The method for making the intraluminal device of the preferred embodiment includes forming a tubular braid from a yarn and preferably a thermoplastic yarn. The tubular braid is preferably formed having a small diameter and is thereafter placed in a radially expanded state for heat conditioning. A preferred method for heat conditioning includes placing the tubular braid on a mandrel so that the braid is radially expanded. The radially expanded thermoplastic braid is then heat-conditioned or heat set at a sufficient time and temperature to effectuate memory. The heating time and temperature is dependent upon the yarn material chosen to form the braid. Upon completion of the heating process, the tubular braid is cooled while maintaining the braid in the radially expanded position.
For example, if the thermoplastic chosen is polyester, the radially expanded tubular braid is preferably heat conditioned at a temperature between 300° F. and 400° F. for approximately ten to thirty minutes. The heating process may be accomplished by a variety of heating methods. The heating methods include but are not limited to the use of a convection oven, an infra-red light source, immersing the tubular braid in a hot liquid medium or by heating the mandrel on which the tubular braid is radially expanded. Following heat conditioning, the tube is maintained in the radially expanded position and cooled to ambient temperature. An additional step in the process optionally includes a cleaning or scouring process of the tubular braid prior to or following heat conditioning in order to remove any residuals which may be present on the tube from the braiding process. The cleaning is preferably performed using water or compatible solvents and cleaning agents.
The advantage of using the thermoplastic yarn and heat treating the tubular braid is that the intraluminal device formed by this process is radially self-expanding. Thus, the intraluminal device of the present invention does not require expansion in-vivo by a balloon catheter, such as the majority of mechanical stents available for use as an endovascular prosthesis. The intraluminal braided device of the present invention is radially self-expanding and has the stent feature inherently incorporated into the device.
The present devices can be effectively used in combination with other prosthetic devices such as stents as illustrated in FIG. 6. This alternative embodiment of a stent-graft combination includes at least one stent 62, coupled to an intraluminal device 66 formed in accordance with the present invention. The stent 62 is secured to the end of the intraluminal device 66 by means of hooks or sutures 68. The stent 62 serves to keep the lumen open and to enhance anchoring the intraluminal device 66 in position. The intraluminal device 66 formed in accordance with the present invention is radially self-expanding and, therefore radially expands along with the expansion of the stent. The intraluminal device 66 may be used to support a weakened or diseased vessel.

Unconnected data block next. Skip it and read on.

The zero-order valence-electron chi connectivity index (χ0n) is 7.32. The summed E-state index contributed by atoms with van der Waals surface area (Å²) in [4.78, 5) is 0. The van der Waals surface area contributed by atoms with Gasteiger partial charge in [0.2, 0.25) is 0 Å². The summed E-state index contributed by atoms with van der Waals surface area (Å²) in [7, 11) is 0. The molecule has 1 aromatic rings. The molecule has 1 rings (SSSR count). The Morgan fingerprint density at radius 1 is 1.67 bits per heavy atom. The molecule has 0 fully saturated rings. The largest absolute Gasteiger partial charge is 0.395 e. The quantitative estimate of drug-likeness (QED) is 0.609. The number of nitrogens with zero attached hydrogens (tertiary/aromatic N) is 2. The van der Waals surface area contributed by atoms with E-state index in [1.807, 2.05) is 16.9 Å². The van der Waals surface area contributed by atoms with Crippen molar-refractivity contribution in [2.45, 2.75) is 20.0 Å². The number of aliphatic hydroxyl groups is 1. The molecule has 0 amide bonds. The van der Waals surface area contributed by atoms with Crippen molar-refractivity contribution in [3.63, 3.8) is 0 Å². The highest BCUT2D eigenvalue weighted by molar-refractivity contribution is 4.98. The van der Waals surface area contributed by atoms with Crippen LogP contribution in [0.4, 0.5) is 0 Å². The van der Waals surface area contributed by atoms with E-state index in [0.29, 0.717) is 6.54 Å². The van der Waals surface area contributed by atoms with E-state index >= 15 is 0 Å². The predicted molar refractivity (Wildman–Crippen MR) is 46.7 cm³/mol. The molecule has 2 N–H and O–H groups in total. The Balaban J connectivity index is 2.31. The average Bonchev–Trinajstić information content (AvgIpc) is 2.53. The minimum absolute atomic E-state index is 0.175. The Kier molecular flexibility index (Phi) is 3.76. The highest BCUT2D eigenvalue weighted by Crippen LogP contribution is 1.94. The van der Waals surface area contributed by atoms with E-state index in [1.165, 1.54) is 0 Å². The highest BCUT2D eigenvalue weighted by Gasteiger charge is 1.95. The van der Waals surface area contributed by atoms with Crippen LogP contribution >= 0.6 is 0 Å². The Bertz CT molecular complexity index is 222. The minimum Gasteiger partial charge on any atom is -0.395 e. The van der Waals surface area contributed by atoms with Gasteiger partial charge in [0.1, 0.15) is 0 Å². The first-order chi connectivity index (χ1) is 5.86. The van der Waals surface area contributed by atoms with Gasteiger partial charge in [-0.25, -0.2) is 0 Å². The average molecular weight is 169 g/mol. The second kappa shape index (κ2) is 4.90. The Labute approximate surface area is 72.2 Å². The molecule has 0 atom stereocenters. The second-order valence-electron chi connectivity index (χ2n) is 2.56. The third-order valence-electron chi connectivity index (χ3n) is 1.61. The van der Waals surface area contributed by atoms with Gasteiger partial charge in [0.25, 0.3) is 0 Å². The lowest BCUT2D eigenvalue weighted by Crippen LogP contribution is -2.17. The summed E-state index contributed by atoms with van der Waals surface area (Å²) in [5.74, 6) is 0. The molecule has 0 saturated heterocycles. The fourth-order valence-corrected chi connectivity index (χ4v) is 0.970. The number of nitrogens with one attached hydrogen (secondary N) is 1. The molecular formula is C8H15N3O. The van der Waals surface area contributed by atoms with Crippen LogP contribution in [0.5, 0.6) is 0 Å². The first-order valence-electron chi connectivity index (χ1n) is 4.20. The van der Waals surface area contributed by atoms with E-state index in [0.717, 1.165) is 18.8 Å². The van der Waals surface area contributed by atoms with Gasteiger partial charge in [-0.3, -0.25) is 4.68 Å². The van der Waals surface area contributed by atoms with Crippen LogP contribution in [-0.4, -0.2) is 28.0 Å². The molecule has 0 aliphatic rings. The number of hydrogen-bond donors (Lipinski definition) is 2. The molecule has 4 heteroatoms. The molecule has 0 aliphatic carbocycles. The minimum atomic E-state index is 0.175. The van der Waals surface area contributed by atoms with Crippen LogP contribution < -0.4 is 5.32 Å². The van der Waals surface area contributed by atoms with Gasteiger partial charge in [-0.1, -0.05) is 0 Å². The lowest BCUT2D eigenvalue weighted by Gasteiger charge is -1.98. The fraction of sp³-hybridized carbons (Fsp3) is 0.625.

As previously mentioned, tubular endoprothesis devices, i.e., intraluminal grafts, have been used in combination with stents which were not self-expanding or radially adjustable. Also these tubular endoprosthetic devices were fixed in diameter and were therefore not capable of being radially adjustable. Thus, this conventional combination use of stent and tubular endoprosthetic device required special attention to the diameter size of the endoprosthesis such that it was large enough to allow for full expansion of the stent which was placed within it. Undersizing of the intraluminal graft would result in failure of the prosthesis to come into sufficient contact with the inside wall of the lumen to anchor the graft in place. The present invention allows the stent to be attached within the device such that expansion of the stent simultaneously controls the expansion of the graft, without the concerns addressed above.
The radially self-expanding intraluminal device of the present invention can be deployed into a body passageway or lumen by conventional means. More specifically, the device may be inserted intraluminally by means of a catheter having a guide wire and an introducer sheath. The tubular braid is placed within the introducer sheath in a radially collapsed state. Once the sheath and tubular braid are properly positioned within the lumen, the introducer sheath is removed, and the tubular braid radially self-expands to come into intimate contact with the inner surface of the lumen. As previously described, the tubular braid is flexible and easily manipulated into proper position. Also, the intraluminal device of the present invention has an infinitely variable and adjustable diameter in the ranges between the minimum and maximum diameter of the device. Thus, the inner diameter of the lumen in which the device is inserted need not be exactly known or predetermined. The radial expansion of the braided intraluminal device will expand and conform to the shape and contours of the lumen in which it is inserted without substantial wrinkles or creases typically formed by fixed diameter intraluminal devices. The braided tube is designed to radially self-expand with a force sufficient enough to anchor the device within the lumen, without placing disruptive force on the walls of the lumen.